Foundation Watch

By Hook or By Crook: Living Lavishly


By Hook or By Crook (full series)
What To Do With Bill?Conflicts of InterestQuid Pro Quo?Living LavishlyPreparing for the Next Generation

Summary: This summer, CRC will be publishing By Hook or By Crook: The Shady Past and Disturbing Future of the Clinton Foundation. Written by historian Martin Morse Wooster, it is an examination of the complete history of the Clinton’s “charitable” efforts, from the 1997 founding of the William J. Clinton Presidential Foundation through the Clinton Global Initiative project to the Bill, Hillary & Chelsea Clinton Foundation of today. The excerpt below is Chapter 2 of the book, a look at years 2009-2013.

The Clinton Foundation received a boost in 2010 from the Canadian Revenue Agency, which declared that Canadians could make tax-deductible contributions to the Clinton Foundation. Canadian law generally prohibits citizens of that country from making tax-deductible donations to foreign charities. In fact, the Clinton Foundation was only the sixth foreign nonprofit to receive this Canadian tax exemption, joining two foundations created by the Aga Khan, two organizations in the U.S. and Britain promoting Canadian studies, and the Woodrow Wilson International Center for Scholars.

The Globe and Mail noted that this tax exemption would enable Frank Giustra to take personal tax deductions on his donations to the Clinton Foundation. The Clinton Giustra Sustainable Growth Initiative, which had assets of C$12.6 million as of 2010, was a Canadian nonprofit legally separate from the Clinton Foundation.

2011: A Quiet Year and a Happy Birthday

There were two major events in 2011 that affected the Clinton Foundation. As we’ve seen, the foundation formed an alliance with the Gates Foundation on funding to combat AIDS. The Clinton Foundation formed a second alliance, this time with Michael Bloomberg and the Bloomberg Philanthropies, to deal with programs designed to combat climate change.

Bloomberg and Clinton were scheduled to present the alliance at a meeting of climate change activists in Sao Paulo, Brazil. Bloomberg told the New York Times, “I have always thought we should have a relationship based alphabetically on our last names.” According to an anonymous source at the Clinton Foundation, Bloomberg “…came to us. What are we going to do, fight them? They have the money; the golden rule applies,” which the Times explained was “as in, he who has the gold, rules.”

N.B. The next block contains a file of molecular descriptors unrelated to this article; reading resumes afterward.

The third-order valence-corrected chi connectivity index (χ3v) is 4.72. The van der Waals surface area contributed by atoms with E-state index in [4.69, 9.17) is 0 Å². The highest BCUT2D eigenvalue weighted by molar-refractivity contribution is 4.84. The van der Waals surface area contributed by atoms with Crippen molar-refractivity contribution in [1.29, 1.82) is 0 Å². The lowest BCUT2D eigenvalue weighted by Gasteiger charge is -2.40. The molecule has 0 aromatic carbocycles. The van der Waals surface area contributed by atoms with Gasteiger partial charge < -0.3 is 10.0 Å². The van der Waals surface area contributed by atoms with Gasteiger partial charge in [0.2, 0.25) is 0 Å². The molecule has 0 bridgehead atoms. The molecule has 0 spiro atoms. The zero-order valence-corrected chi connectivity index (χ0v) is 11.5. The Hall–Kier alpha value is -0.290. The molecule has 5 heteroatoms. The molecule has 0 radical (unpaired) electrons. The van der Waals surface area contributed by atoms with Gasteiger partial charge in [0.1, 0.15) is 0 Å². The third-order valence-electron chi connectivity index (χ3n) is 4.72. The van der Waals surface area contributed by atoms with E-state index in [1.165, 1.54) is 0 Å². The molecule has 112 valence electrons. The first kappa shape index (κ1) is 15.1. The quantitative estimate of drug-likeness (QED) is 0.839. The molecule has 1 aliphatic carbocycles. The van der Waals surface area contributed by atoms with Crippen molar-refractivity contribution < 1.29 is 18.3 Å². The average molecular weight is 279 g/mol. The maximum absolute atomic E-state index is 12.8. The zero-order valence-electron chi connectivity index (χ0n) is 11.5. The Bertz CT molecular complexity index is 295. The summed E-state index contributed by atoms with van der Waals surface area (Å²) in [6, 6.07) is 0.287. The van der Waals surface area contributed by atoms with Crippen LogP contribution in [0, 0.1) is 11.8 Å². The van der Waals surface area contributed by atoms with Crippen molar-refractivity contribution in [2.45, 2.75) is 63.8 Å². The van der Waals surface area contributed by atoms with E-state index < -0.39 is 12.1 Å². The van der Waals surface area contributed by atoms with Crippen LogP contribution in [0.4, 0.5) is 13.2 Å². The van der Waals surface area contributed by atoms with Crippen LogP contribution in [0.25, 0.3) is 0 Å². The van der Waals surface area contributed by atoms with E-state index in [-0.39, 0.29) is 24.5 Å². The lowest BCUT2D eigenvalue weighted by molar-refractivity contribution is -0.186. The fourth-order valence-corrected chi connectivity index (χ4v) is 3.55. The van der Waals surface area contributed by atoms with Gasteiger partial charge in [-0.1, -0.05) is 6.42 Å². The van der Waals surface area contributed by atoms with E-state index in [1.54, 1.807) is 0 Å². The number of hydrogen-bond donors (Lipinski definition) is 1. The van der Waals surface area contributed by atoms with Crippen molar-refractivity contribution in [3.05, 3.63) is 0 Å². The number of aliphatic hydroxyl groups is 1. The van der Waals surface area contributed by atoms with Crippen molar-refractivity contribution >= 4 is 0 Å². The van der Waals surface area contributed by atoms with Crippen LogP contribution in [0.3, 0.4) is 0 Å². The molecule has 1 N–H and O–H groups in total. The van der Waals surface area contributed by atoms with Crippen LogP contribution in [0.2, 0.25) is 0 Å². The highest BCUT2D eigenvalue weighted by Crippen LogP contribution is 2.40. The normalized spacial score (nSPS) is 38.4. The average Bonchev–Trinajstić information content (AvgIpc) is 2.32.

As we’ll see, while the Clinton Foundation and the Bloomberg Philanthropies did occasionally work together on projects, their most lasting legacy came in 2017, when the Bloomberg Philanthropies took over and rebranded the Clinton Global Initiative.

Bill Clinton turned 65 in 2011, and Bill, Hillary, and Chelsea Clinton spent an October weekend partying in Los Angeles. Donors who contributed between $500,000 and $1 million got a weekend brunch at the home of Haim and Cheryl Saban and an afternoon of golf with Bill Clinton. Even $50 donors could get nosebleed seats in the Hollywood Bowl.

The high point of the weekend was “A Decade of Difference: A Concert Celebrating 10 Years of the William J. Clinton Foundation,” which featured Usher, Bono, Stevie Wonder, and Colombian singer Juanes.

Lady Gaga declared that she was having her “first real Marilyn moment” serenading the former president, adding, “I always wanted to have one, and I was hoping that it didn’t involve pills and a strand of pearls.” She changed the song “Bad Romance” to “Bill Romance,” and concluded by telling Clinton, “I love you and your hot wife.”

The singer also altered the lyrics of her song “You and I” for the Clintons, singing, “Somewhere, something about this place, somewhere about American eyes when a Clinton makes us all feel safe. Somewhere something about a cool, Arkansas guy, yes, something about—Hillary, Billary, that’s your new celebrity name—to the Clintons, you and I.”

“I thought, ‘My God, I get Lady Gaga, and I will have a heart attack celebrating my 65th birthday,’” Bill Clinton said.